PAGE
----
Feb 11, 2019 01:15 PM

Stanford Investigates Faculty Contact With Scientist Who Edited Baby Genes

He Jiankui. Photo: Bloomberg
He Jiankui. Photo: Bloomberg

(Bloomberg) — Stanford University is probing the involvement of the school’s faculty members with the Chinese scientist who has drawn international condemnation for creating the world’s first gene-edited babies.

Since He Jiankui’s claim in November that twin girls had been born with DNA altered to make them resistant to HIV, multiple Stanford faculty members have said that the Chinese researcher spoke with them about the possibility of genetically modifying human embryos and implanting them in women.

He’s work, which used the CRISPR gene-editing technology to modify DNA in the embryos, has sparked debate within the scientific community on the boundaries of genetic engineering. A Chinese government probe last month found he violated laws and signaled he may face a criminal investigation.

“We routinely look into concerns that are brought to our attention involving Stanford, and we have a review underway of the circumstances around Dr. He’s interactions with researchers at the university,” Stanford spokesman E.J. Miranda said via email.

He conducted postdoctoral research at Stanford. His former adviser, Stephen Quake, had said he was in contact with He recently, as have bioethicist William Hurlbut and Matthew Porteus, a pioneer in the field of gene editing. Both Hurlbut and Porteus have said that they discouraged such an experiment, and signaled their disapproval.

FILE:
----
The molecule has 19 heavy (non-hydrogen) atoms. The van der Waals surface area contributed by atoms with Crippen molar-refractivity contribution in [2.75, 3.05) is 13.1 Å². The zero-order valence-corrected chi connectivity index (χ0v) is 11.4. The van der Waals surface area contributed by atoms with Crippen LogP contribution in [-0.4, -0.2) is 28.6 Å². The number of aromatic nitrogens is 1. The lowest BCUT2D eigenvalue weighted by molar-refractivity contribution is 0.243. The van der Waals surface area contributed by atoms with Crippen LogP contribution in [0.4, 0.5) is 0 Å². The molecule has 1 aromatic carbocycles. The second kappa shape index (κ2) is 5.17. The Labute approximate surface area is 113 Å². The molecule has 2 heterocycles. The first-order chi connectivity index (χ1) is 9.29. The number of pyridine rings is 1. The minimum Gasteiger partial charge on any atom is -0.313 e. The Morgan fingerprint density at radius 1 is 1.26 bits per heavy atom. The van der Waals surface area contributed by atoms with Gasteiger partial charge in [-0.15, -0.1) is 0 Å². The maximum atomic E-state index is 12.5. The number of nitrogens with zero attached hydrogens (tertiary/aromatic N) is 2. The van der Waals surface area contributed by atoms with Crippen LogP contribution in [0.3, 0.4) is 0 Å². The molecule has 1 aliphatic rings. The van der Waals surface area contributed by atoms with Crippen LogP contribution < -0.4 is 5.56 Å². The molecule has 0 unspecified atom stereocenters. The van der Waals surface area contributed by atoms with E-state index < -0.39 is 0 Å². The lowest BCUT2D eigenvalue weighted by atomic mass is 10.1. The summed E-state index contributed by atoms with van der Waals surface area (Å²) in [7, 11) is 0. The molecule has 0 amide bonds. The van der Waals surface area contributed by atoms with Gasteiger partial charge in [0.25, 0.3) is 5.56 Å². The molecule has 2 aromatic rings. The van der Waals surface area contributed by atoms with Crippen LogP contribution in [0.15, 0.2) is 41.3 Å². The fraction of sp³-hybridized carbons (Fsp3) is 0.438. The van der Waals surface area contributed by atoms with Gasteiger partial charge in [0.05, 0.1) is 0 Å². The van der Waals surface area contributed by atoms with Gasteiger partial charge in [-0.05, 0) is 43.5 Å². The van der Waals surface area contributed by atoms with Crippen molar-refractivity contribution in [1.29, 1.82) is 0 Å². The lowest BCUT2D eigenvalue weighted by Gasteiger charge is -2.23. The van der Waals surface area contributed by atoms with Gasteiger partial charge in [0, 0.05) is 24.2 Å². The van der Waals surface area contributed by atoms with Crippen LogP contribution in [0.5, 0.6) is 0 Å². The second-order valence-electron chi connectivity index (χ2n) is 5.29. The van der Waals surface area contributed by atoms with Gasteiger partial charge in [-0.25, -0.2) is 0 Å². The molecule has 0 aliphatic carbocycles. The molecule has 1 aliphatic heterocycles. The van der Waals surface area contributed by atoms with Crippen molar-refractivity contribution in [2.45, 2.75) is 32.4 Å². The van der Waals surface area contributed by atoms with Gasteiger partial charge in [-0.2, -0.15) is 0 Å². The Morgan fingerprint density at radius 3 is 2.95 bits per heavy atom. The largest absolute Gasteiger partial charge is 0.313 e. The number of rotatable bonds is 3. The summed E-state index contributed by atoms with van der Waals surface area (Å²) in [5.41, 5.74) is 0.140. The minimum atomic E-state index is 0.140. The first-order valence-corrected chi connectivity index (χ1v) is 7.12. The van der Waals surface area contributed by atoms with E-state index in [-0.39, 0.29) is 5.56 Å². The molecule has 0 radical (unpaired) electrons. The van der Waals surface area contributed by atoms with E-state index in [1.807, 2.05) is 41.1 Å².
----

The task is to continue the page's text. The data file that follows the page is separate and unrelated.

Hurlbut and Porteus declined to comment.

Stanford declined to elaborate on specifics of its probe. Hurlbut referred questions about the review to Stanford’s public relations office while Porteus and Quake couldn’t be immediately reached for comment.

At least one other U.S. researcher’s relationship with He is also under scrutiny. Michael Deem, who appears as an author on several papers with He and was He’s adviser, is under investigation by Rice University in Houston.

A Chinese government investigation last month determined that He did edit the genes of two baby girls who were born, and another pregnancy resulting from He’s work is also underway. He’s work has not been confirmed by independent scientists or peer review.

The scientist’s employment and research activities were terminated by the Southern University of Science and Technology after the Chinese probe.

Stanford’s review was first reported by the Associated Press.

Contact editor Yang Ge (

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